Barry Soper attends Labour's Future of Work Commission conference on how the workforce could look in the future.

It initially sounded as though it was going to be a bit of a red flag affair, especially when Andrew Little welcomed his comrade from the Aussie unions.

And the first guest speaker, the renown Robert Reich - who's got a string of political and academic credits as long as the Trans Pacific Partnership document that he loathes - could be forgiven for momentarily forgetting which country he was in, referring to this one as Australia. Perhaps he was confused by the flag he saw on the way in from the airport.

And he may have cracked the same joke, as he did when he was here 20 years ago, about knowing when he was out of the Clinton Cabinet when he returned home from Washington and climbed in the back seat of his car only to realise there was no one in the front seat. But he showed Bill Clinton was a forgiving sort of bloke considering Reich claims to have dated Hillary, who would have towered over this tiny man with a big brain when he was at University, but only once.

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But levity aside, Reich was impressive when talking about the challenges faced by the workforce being gobbled up by technology, even outpacing the innovations in education, leaving an ill-prepared employment market. He painted a pretty grim picture of how the technology giants will be making all the money while the rest of us will be left picking up the crumbs, doing menial, poorly paid jobs.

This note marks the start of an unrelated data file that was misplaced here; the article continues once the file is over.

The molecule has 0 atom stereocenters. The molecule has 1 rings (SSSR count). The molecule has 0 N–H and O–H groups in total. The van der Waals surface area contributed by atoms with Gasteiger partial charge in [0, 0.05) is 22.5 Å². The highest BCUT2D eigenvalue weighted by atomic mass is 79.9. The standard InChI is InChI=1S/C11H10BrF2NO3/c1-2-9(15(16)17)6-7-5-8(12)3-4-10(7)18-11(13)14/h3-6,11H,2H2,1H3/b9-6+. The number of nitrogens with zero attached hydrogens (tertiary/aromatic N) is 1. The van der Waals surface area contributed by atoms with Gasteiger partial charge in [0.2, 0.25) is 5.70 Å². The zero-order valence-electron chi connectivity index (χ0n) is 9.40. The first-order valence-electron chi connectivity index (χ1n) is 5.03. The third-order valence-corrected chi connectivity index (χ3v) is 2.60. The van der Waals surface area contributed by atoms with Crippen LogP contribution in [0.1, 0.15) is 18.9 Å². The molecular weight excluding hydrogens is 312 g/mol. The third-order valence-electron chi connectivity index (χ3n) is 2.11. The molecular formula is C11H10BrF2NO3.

He told the story about how he was recently visited by the head of one of the biggest technology companies in the world who was there to talk about the workforce being replaced by his company's wizardry, and admitting that in the end there'd be few workers left who'd be able to afford what the company was producing.

It was certainly food for thought, just as the current technological revolution has taken a lot of thought, not just out of the food, but of many of the things we take for granted these days.

The nature of how we work today compared to the way it was done, say just ten years ago, the technology that is literally at our fingertips, has set us on a course that the likes of Robert Reich says will see us scrambling for something worthwhile to do.

That is one of the reasons he says a universal wage will have to be considered by governments in the future, paid for by the revenue the technology companies garner to replace our traditional jobs.

All this is the basis for Labour's Future of Work Commission conference being held in Auckland to at least discuss how the workforce could look in the years to come with a view to formulating policy to accommodate it.

Like or dislike the party's ideology, and regardless of your political affiliations, it's an area that can't be ignored.

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